Friday, July 25, 2008

Point Pleasant (2005)

Point Pleasant is a plasticky American Fox series about the struggle between Good and Evil (note purposeful capitalisation), involving a great deal of overt Christian material in relation to this struggle. So why did I like it so much?

Everything here is not quite as it seems. The plot follows the character of Christina, a girl who is washed up on the beach in Point Pleasant and who slowly realises that she is - well - the devil's daughter, and is fated to have an intimate role in a coming apocalyptic scenario. The town itself is a fairly typical American TV show realm of beaches and bods, so to speak.

On the one hand, the show holds the same kitschy appeal as the Christian supernatural delvings of daytime soaps. But things here are rather more complicated; it's by no means so simple as Christian equals good guy, though we are at first led to believe that this is the case. Indeed, there's a low-key satirical element (I'm not sure if it's entirely intentional) as regards the tropes of Christianity in popular fiction, a la Left Behind. The complexity (for a mainstream TV show) of the plot development, the concepts involved regarding morality, and the way in which our perception of the heroes and villains of the piece changes, is one of the show's strengths. Unlike many other TV shows and films in a similar vein, the action is never driven by special effects, and neither the conclusion, nor the final actions of the main characters, are predictable.

I also found that the setting of the show really worked for me; call me a sucker for suburban gothic (not to mention Biblical blood and thunder), but, in a similar manner to Desperate Housewives, The Devil's Advocate or The Craft, there's a nice contrast between the shiny, plastic surfaces and the dark, Biblical-melodramatic thematics; one which also allows complexities to develop contrary to our expectations. Finally, though the teens are, for the most part, more looks than substance acting-wise, there's an excellent performance by Grant Show as the villain of the piece, and I also very much enjoyed Dina Meyer, who I loved in Starship Trooopers.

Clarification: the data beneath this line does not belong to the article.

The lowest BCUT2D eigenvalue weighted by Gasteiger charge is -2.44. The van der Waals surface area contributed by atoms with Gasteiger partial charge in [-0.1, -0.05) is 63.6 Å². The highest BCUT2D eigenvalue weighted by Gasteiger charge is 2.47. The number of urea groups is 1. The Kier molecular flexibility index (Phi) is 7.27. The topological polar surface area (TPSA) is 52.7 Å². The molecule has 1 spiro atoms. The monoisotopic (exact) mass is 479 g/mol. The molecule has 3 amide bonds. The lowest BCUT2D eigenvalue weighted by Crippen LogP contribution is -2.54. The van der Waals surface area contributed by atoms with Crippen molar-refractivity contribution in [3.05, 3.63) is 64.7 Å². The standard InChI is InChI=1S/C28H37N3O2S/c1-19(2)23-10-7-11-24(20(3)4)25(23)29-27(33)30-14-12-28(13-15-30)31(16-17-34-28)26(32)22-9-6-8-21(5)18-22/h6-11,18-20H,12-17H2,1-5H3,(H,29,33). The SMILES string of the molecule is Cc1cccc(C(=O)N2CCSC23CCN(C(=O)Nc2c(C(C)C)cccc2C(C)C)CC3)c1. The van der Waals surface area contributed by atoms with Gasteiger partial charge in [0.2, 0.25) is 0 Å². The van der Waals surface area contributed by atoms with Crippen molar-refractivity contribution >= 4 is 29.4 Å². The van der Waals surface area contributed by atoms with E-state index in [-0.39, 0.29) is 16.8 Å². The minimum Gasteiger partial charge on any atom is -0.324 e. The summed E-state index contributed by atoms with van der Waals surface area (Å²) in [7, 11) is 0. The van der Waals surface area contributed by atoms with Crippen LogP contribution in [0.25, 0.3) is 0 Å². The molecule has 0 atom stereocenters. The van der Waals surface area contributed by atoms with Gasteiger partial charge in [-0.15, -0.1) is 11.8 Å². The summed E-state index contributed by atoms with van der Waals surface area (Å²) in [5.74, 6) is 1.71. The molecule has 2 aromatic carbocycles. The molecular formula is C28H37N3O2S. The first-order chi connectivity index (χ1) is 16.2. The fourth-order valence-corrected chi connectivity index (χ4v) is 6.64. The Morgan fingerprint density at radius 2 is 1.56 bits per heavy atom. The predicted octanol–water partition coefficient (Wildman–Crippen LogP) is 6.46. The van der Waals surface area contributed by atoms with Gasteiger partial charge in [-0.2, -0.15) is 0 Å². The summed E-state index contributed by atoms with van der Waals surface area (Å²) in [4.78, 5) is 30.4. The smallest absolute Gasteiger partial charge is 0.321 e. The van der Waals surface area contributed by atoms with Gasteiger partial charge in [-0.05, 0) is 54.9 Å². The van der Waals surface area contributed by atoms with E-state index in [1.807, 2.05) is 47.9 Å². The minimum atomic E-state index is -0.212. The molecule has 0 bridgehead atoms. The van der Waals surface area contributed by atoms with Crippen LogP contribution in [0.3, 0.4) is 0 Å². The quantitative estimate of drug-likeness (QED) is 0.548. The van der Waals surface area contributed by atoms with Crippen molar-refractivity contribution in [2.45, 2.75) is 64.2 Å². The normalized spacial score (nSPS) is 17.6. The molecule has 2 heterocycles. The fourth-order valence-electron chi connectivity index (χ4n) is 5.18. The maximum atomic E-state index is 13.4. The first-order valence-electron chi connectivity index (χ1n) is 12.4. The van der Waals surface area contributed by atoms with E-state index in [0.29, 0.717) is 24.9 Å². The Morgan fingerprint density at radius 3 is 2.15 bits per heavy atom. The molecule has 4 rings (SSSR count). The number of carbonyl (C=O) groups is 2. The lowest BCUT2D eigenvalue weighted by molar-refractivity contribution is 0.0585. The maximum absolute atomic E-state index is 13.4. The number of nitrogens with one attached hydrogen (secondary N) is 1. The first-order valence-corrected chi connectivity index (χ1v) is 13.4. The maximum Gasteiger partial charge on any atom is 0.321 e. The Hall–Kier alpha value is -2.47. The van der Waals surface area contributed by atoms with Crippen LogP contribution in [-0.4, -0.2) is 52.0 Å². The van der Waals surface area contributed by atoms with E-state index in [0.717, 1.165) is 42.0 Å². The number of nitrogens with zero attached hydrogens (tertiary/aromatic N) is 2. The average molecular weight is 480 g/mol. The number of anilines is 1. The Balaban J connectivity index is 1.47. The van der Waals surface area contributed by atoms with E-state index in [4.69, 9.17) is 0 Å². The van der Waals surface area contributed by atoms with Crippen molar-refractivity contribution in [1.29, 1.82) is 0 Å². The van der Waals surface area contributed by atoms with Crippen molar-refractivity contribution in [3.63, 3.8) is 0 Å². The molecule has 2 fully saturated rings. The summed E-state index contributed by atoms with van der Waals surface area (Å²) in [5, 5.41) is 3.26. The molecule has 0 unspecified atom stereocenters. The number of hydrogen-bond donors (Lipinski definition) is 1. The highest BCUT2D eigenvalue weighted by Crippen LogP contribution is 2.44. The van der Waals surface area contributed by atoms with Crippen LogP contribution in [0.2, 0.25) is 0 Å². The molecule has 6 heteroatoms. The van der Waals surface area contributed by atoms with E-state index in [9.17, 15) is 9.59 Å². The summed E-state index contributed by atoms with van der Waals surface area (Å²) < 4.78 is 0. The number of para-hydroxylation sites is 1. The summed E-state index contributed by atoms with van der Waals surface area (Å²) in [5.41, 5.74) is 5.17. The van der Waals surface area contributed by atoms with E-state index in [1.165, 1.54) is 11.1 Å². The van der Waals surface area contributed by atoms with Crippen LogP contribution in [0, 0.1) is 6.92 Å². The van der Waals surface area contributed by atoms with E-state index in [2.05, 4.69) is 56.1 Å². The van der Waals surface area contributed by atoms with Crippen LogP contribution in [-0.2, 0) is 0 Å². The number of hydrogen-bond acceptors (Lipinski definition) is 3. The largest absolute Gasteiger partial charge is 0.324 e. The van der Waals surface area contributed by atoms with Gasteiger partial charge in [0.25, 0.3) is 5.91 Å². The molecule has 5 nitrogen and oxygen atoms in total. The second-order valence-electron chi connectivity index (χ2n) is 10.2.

Point Pleasant's executive producer was Marti Noxon, known for his work on Buffy. Though PP definitely has more of a soap-opera quality to it, fans of Buffy - those who appreciate relatively sophisticated supernatural action/melodrama in television - might well find a lot to like here. Unfortunately, it was cancelled after 13 episodes - the final two, which bring the action to a conclusion, are included only on the DVD release. In one sense, it's a shame - but where TV is concerned, being left hungry for more is often a better option than watching a promising, successful series have the life wrung out of it season after season. Better to end, Armageddon-style, with a bang...

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